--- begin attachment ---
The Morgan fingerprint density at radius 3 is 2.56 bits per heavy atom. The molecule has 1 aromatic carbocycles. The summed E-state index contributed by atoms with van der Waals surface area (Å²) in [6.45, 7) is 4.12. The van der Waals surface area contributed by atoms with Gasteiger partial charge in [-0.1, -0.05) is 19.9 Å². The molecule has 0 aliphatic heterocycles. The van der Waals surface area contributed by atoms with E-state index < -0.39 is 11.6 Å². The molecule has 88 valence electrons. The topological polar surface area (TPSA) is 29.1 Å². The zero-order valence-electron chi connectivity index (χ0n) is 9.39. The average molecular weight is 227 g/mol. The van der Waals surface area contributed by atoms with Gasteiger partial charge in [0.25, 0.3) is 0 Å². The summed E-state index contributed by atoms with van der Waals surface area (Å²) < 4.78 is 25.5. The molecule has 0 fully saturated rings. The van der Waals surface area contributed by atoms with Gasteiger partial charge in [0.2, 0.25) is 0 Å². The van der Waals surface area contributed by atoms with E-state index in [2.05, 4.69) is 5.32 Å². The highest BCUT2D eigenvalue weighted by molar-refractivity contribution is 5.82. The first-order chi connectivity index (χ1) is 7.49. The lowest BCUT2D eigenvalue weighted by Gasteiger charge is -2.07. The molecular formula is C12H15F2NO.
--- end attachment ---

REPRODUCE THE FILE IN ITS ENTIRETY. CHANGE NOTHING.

The Morgan fingerprint density at radius 3 is 2.56 bits per heavy atom. The molecule has 1 aromatic carbocycles. The summed E-state index contributed by atoms with van der Waals surface area (Å²) in [6.45, 7) is 4.12. The van der Waals surface area contributed by atoms with Gasteiger partial charge in [-0.1, -0.05) is 19.9 Å². The molecule has 0 aliphatic heterocycles. The van der Waals surface area contributed by atoms with E-state index < -0.39 is 11.6 Å². The molecule has 88 valence electrons. The topological polar surface area (TPSA) is 29.1 Å². The zero-order valence-electron chi connectivity index (χ0n) is 9.39. The average molecular weight is 227 g/mol. The van der Waals surface area contributed by atoms with Gasteiger partial charge in [0.25, 0.3) is 0 Å². The summed E-state index contributed by atoms with van der Waals surface area (Å²) < 4.78 is 25.5. The molecule has 0 fully saturated rings. The van der Waals surface area contributed by atoms with Gasteiger partial charge in [0.2, 0.25) is 0 Å². The van der Waals surface area contributed by atoms with E-state index in [2.05, 4.69) is 5.32 Å². The highest BCUT2D eigenvalue weighted by molar-refractivity contribution is 5.82. The first-order chi connectivity index (χ1) is 7.49. The lowest BCUT2D eigenvalue weighted by Gasteiger charge is -2.07. The molecular formula is C12H15F2NO.